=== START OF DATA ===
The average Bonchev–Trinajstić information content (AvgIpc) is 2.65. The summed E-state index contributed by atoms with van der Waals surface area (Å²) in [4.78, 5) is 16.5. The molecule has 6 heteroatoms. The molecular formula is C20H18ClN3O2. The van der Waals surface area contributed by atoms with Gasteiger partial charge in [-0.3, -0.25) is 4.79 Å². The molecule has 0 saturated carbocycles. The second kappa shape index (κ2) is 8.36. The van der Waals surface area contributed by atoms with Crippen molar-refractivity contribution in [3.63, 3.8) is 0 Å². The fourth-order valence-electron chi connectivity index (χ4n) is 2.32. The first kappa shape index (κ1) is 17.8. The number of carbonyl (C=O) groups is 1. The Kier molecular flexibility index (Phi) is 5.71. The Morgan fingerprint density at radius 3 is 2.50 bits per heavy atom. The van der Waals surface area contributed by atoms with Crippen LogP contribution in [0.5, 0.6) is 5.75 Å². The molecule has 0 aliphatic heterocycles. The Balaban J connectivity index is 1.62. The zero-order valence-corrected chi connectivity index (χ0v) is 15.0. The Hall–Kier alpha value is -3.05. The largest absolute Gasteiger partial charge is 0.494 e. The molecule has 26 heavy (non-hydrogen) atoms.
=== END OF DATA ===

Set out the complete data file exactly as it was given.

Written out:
The average Bonchev–Trinajstić information content (AvgIpc) is 2.65. The summed E-state index contributed by atoms with van der Waals surface area (Å²) in [4.78, 5) is 16.5. The molecule has 6 heteroatoms. The molecular formula is C20H18ClN3O2. The van der Waals surface area contributed by atoms with Gasteiger partial charge in [-0.3, -0.25) is 4.79 Å². The molecule has 0 saturated carbocycles. The second kappa shape index (κ2) is 8.36. The van der Waals surface area contributed by atoms with Crippen molar-refractivity contribution in [3.63, 3.8) is 0 Å². The fourth-order valence-electron chi connectivity index (χ4n) is 2.32. The first kappa shape index (κ1) is 17.8. The number of carbonyl (C=O) groups is 1. The Kier molecular flexibility index (Phi) is 5.71. The Morgan fingerprint density at radius 3 is 2.50 bits per heavy atom. The van der Waals surface area contributed by atoms with Crippen LogP contribution in [0.5, 0.6) is 5.75 Å². The molecule has 0 aliphatic heterocycles. The Balaban J connectivity index is 1.62. The zero-order valence-corrected chi connectivity index (χ0v) is 15.0. The Hall–Kier alpha value is -3.05. The largest absolute Gasteiger partial charge is 0.494 e. The molecule has 26 heavy (non-hydrogen) atoms.